Paul, Spurgeon and then Me

Here is a trustworthy saying that deserves full acceptance,” says the Apostle Paul to his young protégé Timothy, “Christ Jesus came into the world to save sinners—of whom I am the worst” (1 Timothy 1:15). The worst, are you sure Paul?

Paul’s pedigree said otherwise. He was the son of a Pharisee (Acts 23:6). From an early age, he studied under the meticulous Gamaliel. Paul said of his religious upbringing, “I was thoroughly trained in the law of our fathers…” (Acts 22:3). When did he have time to be a liar, a cheat, an adulterer, a thug, a murderer and whatever else you need on your resume to make you the worst sinner? Albeit he persecuted Christians (Acts 9:1-3) prior to his Damascus Road conversion; but how bad could that have been?

Our problem is that we tend to define sin externally. Few Christians ever grapple with the internal. Paul did. He knew what was inside him; it was a war that raged causing him to cry out: “What a wretched man I am!” (Romans 7:23-24). When Paul cries out as he does, he had been a Christian for some 30 plus years. No doubt, those around the apostle would have said otherwise—that he was a stand-up guy; a scrupulous and sincere follower of God. He was the recognized face and voice of Christianity for good reason. But Paul knew what was inside him.

Spurgeon comments about Paul’s assertion: “I am not going to dispute with the apostle, and yet if he were here, I should be a little dubious as to his right to the title of ‘chief of sinners.’ I would ask him whether, if he were chief, I was not the next” (Metropolitan Tabernacle Pulpit, vol. 39, p. 140). Spurgeon said this later in his Christian life, too.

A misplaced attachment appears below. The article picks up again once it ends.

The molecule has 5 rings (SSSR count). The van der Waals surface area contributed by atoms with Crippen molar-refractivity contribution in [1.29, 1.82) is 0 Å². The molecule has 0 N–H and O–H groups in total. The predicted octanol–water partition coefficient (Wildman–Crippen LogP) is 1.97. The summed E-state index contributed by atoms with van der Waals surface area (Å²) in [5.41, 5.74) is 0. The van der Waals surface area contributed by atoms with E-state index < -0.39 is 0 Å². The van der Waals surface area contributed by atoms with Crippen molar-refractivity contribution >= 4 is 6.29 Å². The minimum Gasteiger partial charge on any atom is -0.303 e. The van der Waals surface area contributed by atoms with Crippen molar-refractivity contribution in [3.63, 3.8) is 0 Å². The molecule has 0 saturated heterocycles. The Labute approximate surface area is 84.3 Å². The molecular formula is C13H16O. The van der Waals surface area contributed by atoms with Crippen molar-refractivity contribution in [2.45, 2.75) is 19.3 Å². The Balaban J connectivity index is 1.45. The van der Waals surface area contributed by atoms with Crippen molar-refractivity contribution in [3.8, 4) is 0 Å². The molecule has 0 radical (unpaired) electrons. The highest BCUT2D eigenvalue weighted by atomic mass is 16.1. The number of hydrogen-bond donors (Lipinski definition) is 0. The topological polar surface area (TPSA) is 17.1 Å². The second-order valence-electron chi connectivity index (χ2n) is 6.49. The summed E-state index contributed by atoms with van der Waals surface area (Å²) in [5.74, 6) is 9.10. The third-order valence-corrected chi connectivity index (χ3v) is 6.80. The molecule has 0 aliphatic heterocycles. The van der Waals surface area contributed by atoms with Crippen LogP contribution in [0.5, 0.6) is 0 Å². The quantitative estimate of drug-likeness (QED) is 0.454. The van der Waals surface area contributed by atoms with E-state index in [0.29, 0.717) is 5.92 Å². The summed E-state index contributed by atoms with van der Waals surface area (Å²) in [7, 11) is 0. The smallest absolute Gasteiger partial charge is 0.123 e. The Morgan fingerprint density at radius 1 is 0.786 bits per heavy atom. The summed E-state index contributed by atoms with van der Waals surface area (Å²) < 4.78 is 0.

What is it these two men knew? The same thing every mature Christian should know about himself; warranting each of us to lobby for the 1 Timothy 1:15 title for ourselves. If you don’t see cause to wrestle away Paul’s “I am the worst”, let it be a litmus test for you. The Holy Spirit inside you wants you to know what He sees. And He sees a lot of humanity bubbling just under the surface.

So if Spurgeon is after Paul, you and I should be arguing over why we are next.

Pastor Rich Hamlin
September 22, 2011


“Amending the Soil” Christian Education Conference

Register or volunteer for Bible Day Camp now